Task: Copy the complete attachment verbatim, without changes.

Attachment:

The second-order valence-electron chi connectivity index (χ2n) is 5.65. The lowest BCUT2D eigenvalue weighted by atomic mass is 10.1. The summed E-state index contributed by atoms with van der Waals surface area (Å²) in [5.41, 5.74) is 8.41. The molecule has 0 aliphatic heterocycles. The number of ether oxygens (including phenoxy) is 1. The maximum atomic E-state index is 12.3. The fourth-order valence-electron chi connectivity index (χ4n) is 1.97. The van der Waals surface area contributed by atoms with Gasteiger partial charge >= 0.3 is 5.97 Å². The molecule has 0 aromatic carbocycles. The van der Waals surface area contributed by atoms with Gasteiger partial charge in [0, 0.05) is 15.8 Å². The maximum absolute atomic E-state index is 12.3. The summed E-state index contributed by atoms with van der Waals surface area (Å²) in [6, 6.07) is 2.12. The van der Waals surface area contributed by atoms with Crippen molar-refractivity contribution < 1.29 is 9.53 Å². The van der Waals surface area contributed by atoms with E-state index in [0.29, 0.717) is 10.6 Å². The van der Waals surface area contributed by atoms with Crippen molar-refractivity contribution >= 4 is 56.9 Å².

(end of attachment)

The second-order valence-electron chi connectivity index (χ2n) is 5.65. The lowest BCUT2D eigenvalue weighted by atomic mass is 10.1. The summed E-state index contributed by atoms with van der Waals surface area (Å²) in [5.41, 5.74) is 8.41. The molecule has 0 aliphatic heterocycles. The number of ether oxygens (including phenoxy) is 1. The maximum atomic E-state index is 12.3. The fourth-order valence-electron chi connectivity index (χ4n) is 1.97. The van der Waals surface area contributed by atoms with Gasteiger partial charge >= 0.3 is 5.97 Å². The molecule has 0 aromatic carbocycles. The van der Waals surface area contributed by atoms with Gasteiger partial charge in [0, 0.05) is 15.8 Å². The maximum absolute atomic E-state index is 12.3. The summed E-state index contributed by atoms with van der Waals surface area (Å²) in [6, 6.07) is 2.12. The van der Waals surface area contributed by atoms with Crippen molar-refractivity contribution < 1.29 is 9.53 Å². The van der Waals surface area contributed by atoms with E-state index in [0.29, 0.717) is 10.6 Å². The van der Waals surface area contributed by atoms with Crippen molar-refractivity contribution >= 4 is 56.9 Å².